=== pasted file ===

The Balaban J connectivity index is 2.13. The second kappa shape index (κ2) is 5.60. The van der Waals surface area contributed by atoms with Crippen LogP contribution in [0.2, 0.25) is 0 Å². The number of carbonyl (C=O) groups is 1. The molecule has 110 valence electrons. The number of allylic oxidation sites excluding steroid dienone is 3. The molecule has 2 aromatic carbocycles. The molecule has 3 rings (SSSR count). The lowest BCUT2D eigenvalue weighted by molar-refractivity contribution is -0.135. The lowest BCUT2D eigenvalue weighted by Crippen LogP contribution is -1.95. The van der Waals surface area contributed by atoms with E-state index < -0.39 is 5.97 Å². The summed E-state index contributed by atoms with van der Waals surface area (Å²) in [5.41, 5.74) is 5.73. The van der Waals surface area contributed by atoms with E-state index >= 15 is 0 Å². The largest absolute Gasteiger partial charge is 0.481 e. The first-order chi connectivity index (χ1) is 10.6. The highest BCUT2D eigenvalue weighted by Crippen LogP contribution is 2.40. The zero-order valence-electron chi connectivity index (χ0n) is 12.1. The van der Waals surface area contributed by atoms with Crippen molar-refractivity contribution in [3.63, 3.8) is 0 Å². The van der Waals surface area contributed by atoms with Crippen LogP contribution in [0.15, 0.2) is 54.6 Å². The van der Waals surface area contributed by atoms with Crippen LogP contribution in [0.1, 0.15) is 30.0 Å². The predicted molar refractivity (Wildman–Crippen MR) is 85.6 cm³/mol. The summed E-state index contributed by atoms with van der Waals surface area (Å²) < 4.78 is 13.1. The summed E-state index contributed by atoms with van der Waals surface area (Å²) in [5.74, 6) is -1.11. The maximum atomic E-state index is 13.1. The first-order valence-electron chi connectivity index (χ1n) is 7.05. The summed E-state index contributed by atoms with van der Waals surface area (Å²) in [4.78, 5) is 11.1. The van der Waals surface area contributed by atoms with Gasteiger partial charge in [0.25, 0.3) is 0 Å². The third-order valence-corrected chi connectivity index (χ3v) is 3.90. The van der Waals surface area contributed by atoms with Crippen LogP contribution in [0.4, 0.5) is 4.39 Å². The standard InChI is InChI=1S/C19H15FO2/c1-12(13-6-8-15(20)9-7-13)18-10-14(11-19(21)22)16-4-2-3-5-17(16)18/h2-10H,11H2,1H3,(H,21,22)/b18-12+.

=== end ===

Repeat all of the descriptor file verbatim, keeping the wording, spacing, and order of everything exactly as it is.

The Balaban J connectivity index is 2.13. The second kappa shape index (κ2) is 5.60. The van der Waals surface area contributed by atoms with Crippen LogP contribution in [0.2, 0.25) is 0 Å². The number of carbonyl (C=O) groups is 1. The molecule has 110 valence electrons. The number of allylic oxidation sites excluding steroid dienone is 3. The molecule has 2 aromatic carbocycles. The molecule has 3 rings (SSSR count). The lowest BCUT2D eigenvalue weighted by molar-refractivity contribution is -0.135. The lowest BCUT2D eigenvalue weighted by Crippen LogP contribution is -1.95. The van der Waals surface area contributed by atoms with E-state index < -0.39 is 5.97 Å². The summed E-state index contributed by atoms with van der Waals surface area (Å²) in [5.41, 5.74) is 5.73. The van der Waals surface area contributed by atoms with E-state index >= 15 is 0 Å². The largest absolute Gasteiger partial charge is 0.481 e. The first-order chi connectivity index (χ1) is 10.6. The highest BCUT2D eigenvalue weighted by Crippen LogP contribution is 2.40. The zero-order valence-electron chi connectivity index (χ0n) is 12.1. The van der Waals surface area contributed by atoms with Crippen molar-refractivity contribution in [3.63, 3.8) is 0 Å². The van der Waals surface area contributed by atoms with Crippen LogP contribution in [0.15, 0.2) is 54.6 Å². The van der Waals surface area contributed by atoms with Crippen LogP contribution in [0.1, 0.15) is 30.0 Å². The predicted molar refractivity (Wildman–Crippen MR) is 85.6 cm³/mol. The summed E-state index contributed by atoms with van der Waals surface area (Å²) < 4.78 is 13.1. The summed E-state index contributed by atoms with van der Waals surface area (Å²) in [5.74, 6) is -1.11. The maximum atomic E-state index is 13.1. The first-order valence-electron chi connectivity index (χ1n) is 7.05. The summed E-state index contributed by atoms with van der Waals surface area (Å²) in [4.78, 5) is 11.1. The van der Waals surface area contributed by atoms with Gasteiger partial charge in [0.25, 0.3) is 0 Å². The third-order valence-corrected chi connectivity index (χ3v) is 3.90. The van der Waals surface area contributed by atoms with Crippen LogP contribution in [0.4, 0.5) is 4.39 Å². The standard InChI is InChI=1S/C19H15FO2/c1-12(13-6-8-15(20)9-7-13)18-10-14(11-19(21)22)16-4-2-3-5-17(16)18/h2-10H,11H2,1H3,(H,21,22)/b18-12+.